of Jack Fitzgerald, PC.

Nutiva, Inc., Defendant, represented by Rakesh Mahendra Amin --
rakesh@amintalati.com -- Amin Talati and Upadhye LLC, pro hac
vice, Ryan Mathew Kaiser -- Ryan Mathew Kaiser -- Amin Talati and
Upadhye LLC, pro hac vice, Sanjay Satish Karnik --
sanjay@amintalati.com -- Amin Talati and Upadhye LLC, pro hac
vice, William Paul Cole -- wcole@calljensen.com -- Call and Jensen
& Matthew Ryan Orr -- morr@calljensen.com -- Call & Jensen.


PALM BEACH, FL: Faces Class Action Over Utilities Tax Plan
----------------------------------------------------------
William Kelly , writing for Palm Beach Daily News, reports that
Palm Beach is facing a second class-action lawsuit in a week
challenging its plan to assess property owners to pay for burying
all utilities in town.

The suit was filed on August 1 in Palm Beach Circuit Court on
behalf of PBT Real Estate LLC, based at the Palm Beach Towers
condominium building at 44 Cocoanut Row. It names the town, Palm
Beach County Property Appraiser Dorothy Jacks, and Palm Beach
County Tax Collector Anne Gannon as defendants.

The suit challenges the validity of the special assessments
imposed against "approximately 273 Class members" at the Palm
Beach Towers and alleges the special assessments are "an illegal
and unconstitutional tax camouflaged as a 'special assessment,'"
according to John D. O'Neill, the registered agent of PBT Real
Estate and an attorney.

On August 4, South End resident Carol Kosberg and single-family
homeowner Michael Scharf filed a class action complaint
challenging the Town Council's recent decision to impose special
assessments on property owners, beginning in November, to pay for
an estimated $90 million town-wide burial of all overhead power,
cable television and telephone lines. The annual assessments are
for 30 years.

Kosberg and Scharf, a North End resident and former zoning
commissioner, claim the town is using an arbitrary method to
determine the amount each property must pay.

Town Manager Tom Bradford could not be immediately reached to
comment on PBT Real Estate's lawsuit but said that the town is
using a methodology similar to others that have been approved by
courts in Palm Beach County.

The lawsuits were filed on the eve of the town's ribbon-cutting
ceremonies scheduled for August 4 morning to mark the launch of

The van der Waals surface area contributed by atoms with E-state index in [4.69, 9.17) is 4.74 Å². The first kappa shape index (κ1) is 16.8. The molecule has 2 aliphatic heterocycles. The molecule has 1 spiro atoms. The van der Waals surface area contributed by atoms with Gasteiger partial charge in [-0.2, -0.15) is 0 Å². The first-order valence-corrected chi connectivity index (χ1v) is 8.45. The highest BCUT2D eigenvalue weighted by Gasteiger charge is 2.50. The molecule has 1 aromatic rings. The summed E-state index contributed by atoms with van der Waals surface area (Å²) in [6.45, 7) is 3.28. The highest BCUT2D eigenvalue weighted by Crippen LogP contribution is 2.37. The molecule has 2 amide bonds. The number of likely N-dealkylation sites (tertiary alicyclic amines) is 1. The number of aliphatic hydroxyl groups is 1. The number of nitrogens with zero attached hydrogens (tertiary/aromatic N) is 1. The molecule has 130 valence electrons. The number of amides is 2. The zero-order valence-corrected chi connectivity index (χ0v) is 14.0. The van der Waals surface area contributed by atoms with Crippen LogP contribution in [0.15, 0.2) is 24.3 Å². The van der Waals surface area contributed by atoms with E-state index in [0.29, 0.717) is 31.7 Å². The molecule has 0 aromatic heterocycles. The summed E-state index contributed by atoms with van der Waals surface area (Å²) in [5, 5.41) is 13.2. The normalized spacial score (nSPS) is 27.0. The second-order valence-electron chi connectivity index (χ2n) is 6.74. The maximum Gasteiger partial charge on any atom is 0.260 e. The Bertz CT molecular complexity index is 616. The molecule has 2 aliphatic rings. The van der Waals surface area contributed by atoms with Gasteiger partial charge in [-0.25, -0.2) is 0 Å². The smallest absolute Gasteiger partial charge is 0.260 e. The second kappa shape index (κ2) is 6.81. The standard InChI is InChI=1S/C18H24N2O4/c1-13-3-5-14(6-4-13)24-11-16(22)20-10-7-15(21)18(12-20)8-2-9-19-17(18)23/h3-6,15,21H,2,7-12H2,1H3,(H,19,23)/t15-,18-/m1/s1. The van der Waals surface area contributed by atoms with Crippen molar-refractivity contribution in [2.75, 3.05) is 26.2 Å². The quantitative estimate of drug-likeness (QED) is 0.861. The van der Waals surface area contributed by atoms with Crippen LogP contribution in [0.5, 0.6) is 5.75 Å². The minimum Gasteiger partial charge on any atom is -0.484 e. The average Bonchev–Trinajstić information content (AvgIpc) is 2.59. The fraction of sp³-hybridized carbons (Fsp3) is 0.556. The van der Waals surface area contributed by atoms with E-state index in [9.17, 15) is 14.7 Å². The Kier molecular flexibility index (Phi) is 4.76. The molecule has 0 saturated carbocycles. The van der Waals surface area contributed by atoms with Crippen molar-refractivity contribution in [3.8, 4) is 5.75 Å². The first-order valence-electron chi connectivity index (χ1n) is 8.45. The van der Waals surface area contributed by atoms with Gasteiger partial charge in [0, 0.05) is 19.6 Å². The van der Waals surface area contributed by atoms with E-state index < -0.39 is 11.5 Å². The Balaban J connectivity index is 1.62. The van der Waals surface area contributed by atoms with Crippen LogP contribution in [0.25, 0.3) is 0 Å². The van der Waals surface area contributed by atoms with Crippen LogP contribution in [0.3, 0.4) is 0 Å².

the first phase of the project, in the South End and far North End
of town. [GN]


PARK AVENUE SOUTH: Dec. 1 Fairness Hearing on "Bahena" Settlement
-----------------------------------------------------------------
In the case captioned VICENTE BAHENA, et al., Plaintiffs, v. PARK
AVENUE SOUTH MANAGEMENT LLC, et al., Defendants, No. 15-CV-1507
(VSB)(S.D. N.Y.), Judge Vernon S. Broderick of the U.S. District
Court for the Southern District of New York granted the
Plaintiffs' unopposed motion for: (i) preliminary approval of a
class settlement agreement; (ii) conditional certification of the
proposed class; (iii) approval of the proposed notice of the
settlement; and (iv) appointment of class counsel and class
representatives.

The Plaintiffs and members of the settlement class are current and
former employees of the Defendants who worked as building
superintendents and porters in buildings owned, operated, or
managed by Defendants between March 2009 and the present.  They
allege that the Defendants violated the Fair Labor Standards Act
("FLSA") and wage and hour laws of New York by failing to pay them
overtime wages for all hours worked in excess of 40 in all
workweeks, failing to pay them the required minimum wage, and
failing to provide the required notices.

The Plaintiffs commenced this action by filing the Complaint on
March 2, 2015.  On May 19, 2015, they filed their Amended
Complaint.  On Sept. 16, 2016, Judge Broderick granted the
Plaintiffs' motion for conditional certification as a collective
action pursuant to Section 216(b) of the FLSA.

On Feb. 27, 2017, Judge Broderick granted the parties' request to
hold discovery in abeyance pending mediation.  On May 15, the